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Friends of FairTest
Posted By Bethany Stotts On April 7, 2009 @ 12:00 am In News | No Comments
On February 11 freelancer Mary Grabar raised questions about the funding behind open admissions’ advocate FairTest in the article “Who is FairTest?” She argued that Public Education Director Bob Schaeffer had failed to acknowledge his organization’s grants from the George Soros-funded Open Society Institute (OSI) and the Woods Fund of Chicago.
FairTest received $5,000 from the Woods Fund in 2006 to provide “support for a collaborative project between a Washington, DC-based education advocacy group and Chicago-based community organizations to increase the capacity of local school councils, parents and communities to advocate for a broader range of assessment practices in Chicago Public Schools.” (More recent tax returns were unavailable to this correspondent).
Bill Ayers was on the board of directors at the time, where he had served alongside Barack Obama until the latter left the board in 2002.
“Fair Test also lists among its sponsors the Woods Fund of Chicago, which includes among its board membership William Ayers, the domestic terrorist who, as a member of the radical Weather Underground, played a role in the bombing of New York City police headquarters in 1970; the bombing of the U.S. Capitol in 1971; and the 1972 bombing of the Pentagon,” wrote Grabar.
“The grant records and other proceedings of the Woods Fund have remained elusive since the disclosure in 2008 of Ayers’ dealings with President Barack Obama during their time together on the fund’s board. To this day, the extent of support for Fair Test from Ayers or the Woods Fund remains unknown.”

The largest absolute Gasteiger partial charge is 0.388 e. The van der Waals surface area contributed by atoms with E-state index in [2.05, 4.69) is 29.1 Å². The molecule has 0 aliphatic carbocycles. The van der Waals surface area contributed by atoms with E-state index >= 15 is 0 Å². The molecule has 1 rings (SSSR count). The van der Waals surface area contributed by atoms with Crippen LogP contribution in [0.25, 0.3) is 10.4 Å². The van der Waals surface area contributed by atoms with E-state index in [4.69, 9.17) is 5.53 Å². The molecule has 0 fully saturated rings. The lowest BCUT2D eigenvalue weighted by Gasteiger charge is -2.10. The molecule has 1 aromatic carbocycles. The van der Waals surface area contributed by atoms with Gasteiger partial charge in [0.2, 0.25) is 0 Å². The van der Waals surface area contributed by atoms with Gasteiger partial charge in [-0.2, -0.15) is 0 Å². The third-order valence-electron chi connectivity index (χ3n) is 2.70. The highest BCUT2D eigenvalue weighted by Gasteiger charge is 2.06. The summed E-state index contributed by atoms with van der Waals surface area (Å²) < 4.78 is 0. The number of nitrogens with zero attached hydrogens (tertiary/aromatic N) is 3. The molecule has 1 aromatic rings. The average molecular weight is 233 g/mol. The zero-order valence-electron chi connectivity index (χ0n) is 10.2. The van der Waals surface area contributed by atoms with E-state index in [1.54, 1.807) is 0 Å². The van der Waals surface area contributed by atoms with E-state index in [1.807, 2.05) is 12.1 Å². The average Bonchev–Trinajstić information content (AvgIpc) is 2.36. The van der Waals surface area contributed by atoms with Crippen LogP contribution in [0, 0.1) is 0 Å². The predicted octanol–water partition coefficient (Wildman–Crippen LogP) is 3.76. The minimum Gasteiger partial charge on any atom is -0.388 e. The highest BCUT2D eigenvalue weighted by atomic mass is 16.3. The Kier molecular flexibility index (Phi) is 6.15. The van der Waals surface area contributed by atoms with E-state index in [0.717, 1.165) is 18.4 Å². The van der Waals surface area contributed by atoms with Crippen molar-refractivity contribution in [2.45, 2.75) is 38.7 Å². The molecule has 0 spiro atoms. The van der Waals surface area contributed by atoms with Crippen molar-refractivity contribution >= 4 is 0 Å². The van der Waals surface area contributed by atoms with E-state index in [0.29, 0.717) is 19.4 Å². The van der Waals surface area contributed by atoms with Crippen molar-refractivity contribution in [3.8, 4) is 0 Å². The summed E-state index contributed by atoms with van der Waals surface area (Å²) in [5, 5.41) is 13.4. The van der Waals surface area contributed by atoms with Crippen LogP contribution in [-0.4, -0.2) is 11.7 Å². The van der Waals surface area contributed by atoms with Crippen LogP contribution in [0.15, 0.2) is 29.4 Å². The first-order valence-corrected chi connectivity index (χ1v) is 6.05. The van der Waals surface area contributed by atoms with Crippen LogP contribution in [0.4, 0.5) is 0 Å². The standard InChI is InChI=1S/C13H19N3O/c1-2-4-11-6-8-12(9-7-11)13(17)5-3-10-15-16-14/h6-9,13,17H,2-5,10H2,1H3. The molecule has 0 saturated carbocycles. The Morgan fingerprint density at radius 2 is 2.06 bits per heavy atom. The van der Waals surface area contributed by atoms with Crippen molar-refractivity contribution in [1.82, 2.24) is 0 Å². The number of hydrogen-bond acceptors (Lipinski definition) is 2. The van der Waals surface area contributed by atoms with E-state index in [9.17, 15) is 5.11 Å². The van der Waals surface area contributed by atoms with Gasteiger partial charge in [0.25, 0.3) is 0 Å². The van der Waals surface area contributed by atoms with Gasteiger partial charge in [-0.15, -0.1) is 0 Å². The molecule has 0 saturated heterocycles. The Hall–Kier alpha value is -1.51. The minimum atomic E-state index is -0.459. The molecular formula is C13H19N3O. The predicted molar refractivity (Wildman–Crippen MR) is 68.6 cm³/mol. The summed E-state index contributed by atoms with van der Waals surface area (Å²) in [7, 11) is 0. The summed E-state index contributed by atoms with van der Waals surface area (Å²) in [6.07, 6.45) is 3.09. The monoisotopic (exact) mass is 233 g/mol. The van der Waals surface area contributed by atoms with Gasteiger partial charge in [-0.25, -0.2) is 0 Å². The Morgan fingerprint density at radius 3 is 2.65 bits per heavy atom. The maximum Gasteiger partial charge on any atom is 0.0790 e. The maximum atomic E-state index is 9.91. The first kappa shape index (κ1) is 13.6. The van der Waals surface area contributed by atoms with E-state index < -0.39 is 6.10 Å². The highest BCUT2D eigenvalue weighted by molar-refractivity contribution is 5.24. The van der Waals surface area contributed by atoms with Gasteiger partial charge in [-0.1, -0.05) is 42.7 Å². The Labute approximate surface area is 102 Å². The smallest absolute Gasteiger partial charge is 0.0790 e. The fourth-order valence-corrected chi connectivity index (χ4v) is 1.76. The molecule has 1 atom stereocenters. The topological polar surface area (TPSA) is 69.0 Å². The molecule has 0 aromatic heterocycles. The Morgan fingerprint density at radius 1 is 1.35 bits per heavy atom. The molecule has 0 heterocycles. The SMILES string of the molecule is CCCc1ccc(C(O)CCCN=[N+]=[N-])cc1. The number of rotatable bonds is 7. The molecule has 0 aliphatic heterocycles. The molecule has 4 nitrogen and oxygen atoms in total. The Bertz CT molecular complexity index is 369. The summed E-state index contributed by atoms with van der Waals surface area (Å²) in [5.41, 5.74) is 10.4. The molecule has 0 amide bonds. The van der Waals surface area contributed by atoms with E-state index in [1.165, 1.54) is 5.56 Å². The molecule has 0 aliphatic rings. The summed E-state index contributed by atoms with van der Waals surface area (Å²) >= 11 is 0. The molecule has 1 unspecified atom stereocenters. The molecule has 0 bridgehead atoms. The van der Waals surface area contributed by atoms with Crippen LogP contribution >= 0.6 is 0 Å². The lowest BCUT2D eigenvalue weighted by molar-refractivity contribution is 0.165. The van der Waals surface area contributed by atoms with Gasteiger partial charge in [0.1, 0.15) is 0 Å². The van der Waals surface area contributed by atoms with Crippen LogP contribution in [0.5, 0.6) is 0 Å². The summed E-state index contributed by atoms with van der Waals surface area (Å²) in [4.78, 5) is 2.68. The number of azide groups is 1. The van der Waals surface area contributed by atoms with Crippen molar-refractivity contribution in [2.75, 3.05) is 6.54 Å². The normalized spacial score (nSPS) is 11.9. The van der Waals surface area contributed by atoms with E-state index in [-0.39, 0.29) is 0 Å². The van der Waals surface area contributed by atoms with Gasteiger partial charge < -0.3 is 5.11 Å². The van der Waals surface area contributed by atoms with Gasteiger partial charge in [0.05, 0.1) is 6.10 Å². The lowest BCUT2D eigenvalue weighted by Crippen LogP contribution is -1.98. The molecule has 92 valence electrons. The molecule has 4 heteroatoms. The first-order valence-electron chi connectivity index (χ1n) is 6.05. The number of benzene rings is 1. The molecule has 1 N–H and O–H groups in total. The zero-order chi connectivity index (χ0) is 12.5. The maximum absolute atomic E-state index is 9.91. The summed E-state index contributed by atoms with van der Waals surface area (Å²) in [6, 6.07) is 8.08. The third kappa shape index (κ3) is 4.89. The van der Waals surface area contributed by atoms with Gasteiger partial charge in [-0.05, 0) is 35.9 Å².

Actually, digitized tax forms for the Woods Fund dated 2001 through 2007 are available online through the Foundation Center.
As of this writing, FairTest lists the Woods Fund of Chicago as one of its important donors on its website. Schaeffer defended not mentioning either the Woods Fund or OSI in his conversation with Grabar because, he argues, she asked about “long-term funding.”
“In addition to the specific cases cited in response to your questions, Ms. Grabar distorts a number of other important points,” he argues. “For example, I responded to her query about which foundations provided long-term funding for FairTest by listing Ford, Joyce and the Rockefeller Family Fund. I did not mention the Open Society Institute because they provided one grant in our nearly 24 years of operation (emphasis added). ”
“There was no effort to hide this support, because it was reported in our 990 tax return which is a public document.”
As public documents show, the Open Society Institute gave the National Center for Fair & Open Testing, also known as FairTest, two separate grants, not one. The first June 2004 grant of $140,000 was “to support K-12 assessment reform projects,” and another $25,000 grant, given in June of 2005, was earmarked “to hire two development consultants to help develop a long-term, diversified fundraising plan.”
Given that FairTest’s 2004 Form 990, which covered October 2004 to September 2005, included both grants in the report, the gifts could have been seen as a single year donation by the staff rather than long-term funding.